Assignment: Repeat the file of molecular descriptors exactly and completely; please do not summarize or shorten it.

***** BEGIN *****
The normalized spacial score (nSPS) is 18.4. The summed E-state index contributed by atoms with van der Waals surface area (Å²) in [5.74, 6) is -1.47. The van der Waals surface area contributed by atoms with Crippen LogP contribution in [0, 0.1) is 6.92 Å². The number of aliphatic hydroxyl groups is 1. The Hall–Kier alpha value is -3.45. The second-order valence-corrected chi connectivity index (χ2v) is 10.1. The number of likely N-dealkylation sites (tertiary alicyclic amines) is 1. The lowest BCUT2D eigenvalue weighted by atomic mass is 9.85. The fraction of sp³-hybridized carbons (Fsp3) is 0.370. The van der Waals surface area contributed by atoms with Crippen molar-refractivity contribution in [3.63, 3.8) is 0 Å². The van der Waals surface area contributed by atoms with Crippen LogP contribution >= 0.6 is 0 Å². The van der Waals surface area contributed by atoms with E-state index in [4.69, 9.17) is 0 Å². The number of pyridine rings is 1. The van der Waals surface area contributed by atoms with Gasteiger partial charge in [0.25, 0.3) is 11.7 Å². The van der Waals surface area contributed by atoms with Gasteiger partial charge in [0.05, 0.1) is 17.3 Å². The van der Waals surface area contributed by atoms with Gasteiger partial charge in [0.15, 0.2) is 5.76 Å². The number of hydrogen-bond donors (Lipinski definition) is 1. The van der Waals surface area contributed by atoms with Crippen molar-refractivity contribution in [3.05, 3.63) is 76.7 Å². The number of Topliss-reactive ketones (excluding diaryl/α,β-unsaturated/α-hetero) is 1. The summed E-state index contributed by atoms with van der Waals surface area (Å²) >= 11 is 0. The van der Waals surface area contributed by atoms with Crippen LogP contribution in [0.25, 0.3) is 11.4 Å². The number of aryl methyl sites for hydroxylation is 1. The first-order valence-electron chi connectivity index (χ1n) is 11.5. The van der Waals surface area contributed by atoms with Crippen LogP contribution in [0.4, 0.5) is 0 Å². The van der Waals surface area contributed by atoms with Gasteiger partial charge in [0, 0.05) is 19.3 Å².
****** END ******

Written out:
The normalized spacial score (nSPS) is 18.4. The summed E-state index contributed by atoms with van der Waals surface area (Å²) in [5.74, 6) is -1.47. The van der Waals surface area contributed by atoms with Crippen LogP contribution in [0, 0.1) is 6.92 Å². The number of aliphatic hydroxyl groups is 1. The Hall–Kier alpha value is -3.45. The second-order valence-corrected chi connectivity index (χ2v) is 10.1. The number of likely N-dealkylation sites (tertiary alicyclic amines) is 1. The lowest BCUT2D eigenvalue weighted by atomic mass is 9.85. The fraction of sp³-hybridized carbons (Fsp3) is 0.370. The van der Waals surface area contributed by atoms with Crippen molar-refractivity contribution in [3.63, 3.8) is 0 Å². The van der Waals surface area contributed by atoms with Crippen LogP contribution >= 0.6 is 0 Å². The van der Waals surface area contributed by atoms with E-state index in [4.69, 9.17) is 0 Å². The number of pyridine rings is 1. The van der Waals surface area contributed by atoms with Gasteiger partial charge in [0.25, 0.3) is 11.7 Å². The van der Waals surface area contributed by atoms with Gasteiger partial charge in [0.05, 0.1) is 17.3 Å². The van der Waals surface area contributed by atoms with Gasteiger partial charge in [0.15, 0.2) is 5.76 Å². The number of hydrogen-bond donors (Lipinski definition) is 1. The van der Waals surface area contributed by atoms with Crippen molar-refractivity contribution in [3.05, 3.63) is 76.7 Å². The number of Topliss-reactive ketones (excluding diaryl/α,β-unsaturated/α-hetero) is 1. The summed E-state index contributed by atoms with van der Waals surface area (Å²) >= 11 is 0. The van der Waals surface area contributed by atoms with Crippen LogP contribution in [0.25, 0.3) is 11.4 Å². The number of aryl methyl sites for hydroxylation is 1. The first-order valence-electron chi connectivity index (χ1n) is 11.5. The van der Waals surface area contributed by atoms with Crippen LogP contribution in [0.4, 0.5) is 0 Å². The van der Waals surface area contributed by atoms with Gasteiger partial charge in [0, 0.05) is 19.3 Å².